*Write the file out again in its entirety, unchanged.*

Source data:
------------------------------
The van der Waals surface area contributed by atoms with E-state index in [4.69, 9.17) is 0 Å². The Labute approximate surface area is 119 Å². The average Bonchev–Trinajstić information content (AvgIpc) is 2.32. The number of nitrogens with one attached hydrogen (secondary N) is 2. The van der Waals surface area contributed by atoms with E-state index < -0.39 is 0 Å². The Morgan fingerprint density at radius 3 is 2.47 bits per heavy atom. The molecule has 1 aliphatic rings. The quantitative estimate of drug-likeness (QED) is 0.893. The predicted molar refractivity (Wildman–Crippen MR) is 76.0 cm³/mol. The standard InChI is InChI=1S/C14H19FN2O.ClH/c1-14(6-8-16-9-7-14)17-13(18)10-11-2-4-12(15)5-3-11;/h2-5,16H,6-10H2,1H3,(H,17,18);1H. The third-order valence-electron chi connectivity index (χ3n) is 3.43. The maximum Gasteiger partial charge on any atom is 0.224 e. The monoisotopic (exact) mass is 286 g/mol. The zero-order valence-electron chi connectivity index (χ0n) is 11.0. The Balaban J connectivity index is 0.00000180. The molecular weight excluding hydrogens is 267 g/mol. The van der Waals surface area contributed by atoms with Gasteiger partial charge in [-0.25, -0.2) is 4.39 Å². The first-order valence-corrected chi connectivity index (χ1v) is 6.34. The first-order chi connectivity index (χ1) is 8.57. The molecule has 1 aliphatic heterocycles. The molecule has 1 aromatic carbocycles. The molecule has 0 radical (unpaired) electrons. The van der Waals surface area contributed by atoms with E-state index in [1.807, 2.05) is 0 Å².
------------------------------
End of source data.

The van der Waals surface area contributed by atoms with E-state index in [4.69, 9.17) is 0 Å². The Labute approximate surface area is 119 Å². The average Bonchev–Trinajstić information content (AvgIpc) is 2.32. The number of nitrogens with one attached hydrogen (secondary N) is 2. The van der Waals surface area contributed by atoms with E-state index < -0.39 is 0 Å². The Morgan fingerprint density at radius 3 is 2.47 bits per heavy atom. The molecule has 1 aliphatic rings. The quantitative estimate of drug-likeness (QED) is 0.893. The predicted molar refractivity (Wildman–Crippen MR) is 76.0 cm³/mol. The standard InChI is InChI=1S/C14H19FN2O.ClH/c1-14(6-8-16-9-7-14)17-13(18)10-11-2-4-12(15)5-3-11;/h2-5,16H,6-10H2,1H3,(H,17,18);1H. The third-order valence-electron chi connectivity index (χ3n) is 3.43. The maximum Gasteiger partial charge on any atom is 0.224 e. The monoisotopic (exact) mass is 286 g/mol. The zero-order valence-electron chi connectivity index (χ0n) is 11.0. The Balaban J connectivity index is 0.00000180. The molecular weight excluding hydrogens is 267 g/mol. The van der Waals surface area contributed by atoms with Gasteiger partial charge in [-0.25, -0.2) is 4.39 Å². The first-order valence-corrected chi connectivity index (χ1v) is 6.34. The first-order chi connectivity index (χ1) is 8.57. The molecule has 1 aliphatic heterocycles. The molecule has 1 aromatic carbocycles. The molecule has 0 radical (unpaired) electrons. The van der Waals surface area contributed by atoms with E-state index in [1.807, 2.05) is 0 Å².